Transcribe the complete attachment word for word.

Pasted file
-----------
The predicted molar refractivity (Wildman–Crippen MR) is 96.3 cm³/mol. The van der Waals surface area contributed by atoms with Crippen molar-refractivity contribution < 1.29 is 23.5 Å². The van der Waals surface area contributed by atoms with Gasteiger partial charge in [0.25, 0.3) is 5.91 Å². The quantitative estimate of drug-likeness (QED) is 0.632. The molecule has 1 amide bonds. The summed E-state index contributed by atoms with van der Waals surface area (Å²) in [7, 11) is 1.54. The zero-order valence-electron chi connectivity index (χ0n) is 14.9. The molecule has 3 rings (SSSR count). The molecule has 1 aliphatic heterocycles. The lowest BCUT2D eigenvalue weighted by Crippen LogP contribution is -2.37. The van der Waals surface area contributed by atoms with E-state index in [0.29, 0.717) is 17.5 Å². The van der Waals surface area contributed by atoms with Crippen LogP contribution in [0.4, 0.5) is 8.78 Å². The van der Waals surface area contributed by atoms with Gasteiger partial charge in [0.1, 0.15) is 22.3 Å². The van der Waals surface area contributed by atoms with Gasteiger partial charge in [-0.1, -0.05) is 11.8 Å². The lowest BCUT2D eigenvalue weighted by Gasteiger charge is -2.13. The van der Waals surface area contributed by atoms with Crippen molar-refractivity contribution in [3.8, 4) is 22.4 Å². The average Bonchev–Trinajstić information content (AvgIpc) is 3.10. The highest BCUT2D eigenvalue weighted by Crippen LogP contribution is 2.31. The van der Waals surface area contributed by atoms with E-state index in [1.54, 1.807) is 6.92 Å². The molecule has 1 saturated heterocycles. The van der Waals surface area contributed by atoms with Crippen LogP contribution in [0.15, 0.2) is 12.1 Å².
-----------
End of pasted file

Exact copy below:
The predicted molar refractivity (Wildman–Crippen MR) is 96.3 cm³/mol. The van der Waals surface area contributed by atoms with Crippen molar-refractivity contribution < 1.29 is 23.5 Å². The van der Waals surface area contributed by atoms with Gasteiger partial charge in [0.25, 0.3) is 5.91 Å². The quantitative estimate of drug-likeness (QED) is 0.632. The molecule has 1 amide bonds. The summed E-state index contributed by atoms with van der Waals surface area (Å²) in [7, 11) is 1.54. The zero-order valence-electron chi connectivity index (χ0n) is 14.9. The molecule has 3 rings (SSSR count). The molecule has 1 aliphatic heterocycles. The lowest BCUT2D eigenvalue weighted by Crippen LogP contribution is -2.37. The van der Waals surface area contributed by atoms with E-state index in [0.29, 0.717) is 17.5 Å². The van der Waals surface area contributed by atoms with Crippen LogP contribution in [0.4, 0.5) is 8.78 Å². The van der Waals surface area contributed by atoms with Gasteiger partial charge in [0.1, 0.15) is 22.3 Å². The van der Waals surface area contributed by atoms with Gasteiger partial charge in [-0.1, -0.05) is 11.8 Å². The lowest BCUT2D eigenvalue weighted by Gasteiger charge is -2.13. The van der Waals surface area contributed by atoms with Crippen molar-refractivity contribution in [3.8, 4) is 22.4 Å². The average Bonchev–Trinajstić information content (AvgIpc) is 3.10. The highest BCUT2D eigenvalue weighted by Crippen LogP contribution is 2.31. The van der Waals surface area contributed by atoms with E-state index in [1.54, 1.807) is 6.92 Å². The molecule has 1 saturated heterocycles. The van der Waals surface area contributed by atoms with Crippen LogP contribution in [0.15, 0.2) is 12.1 Å².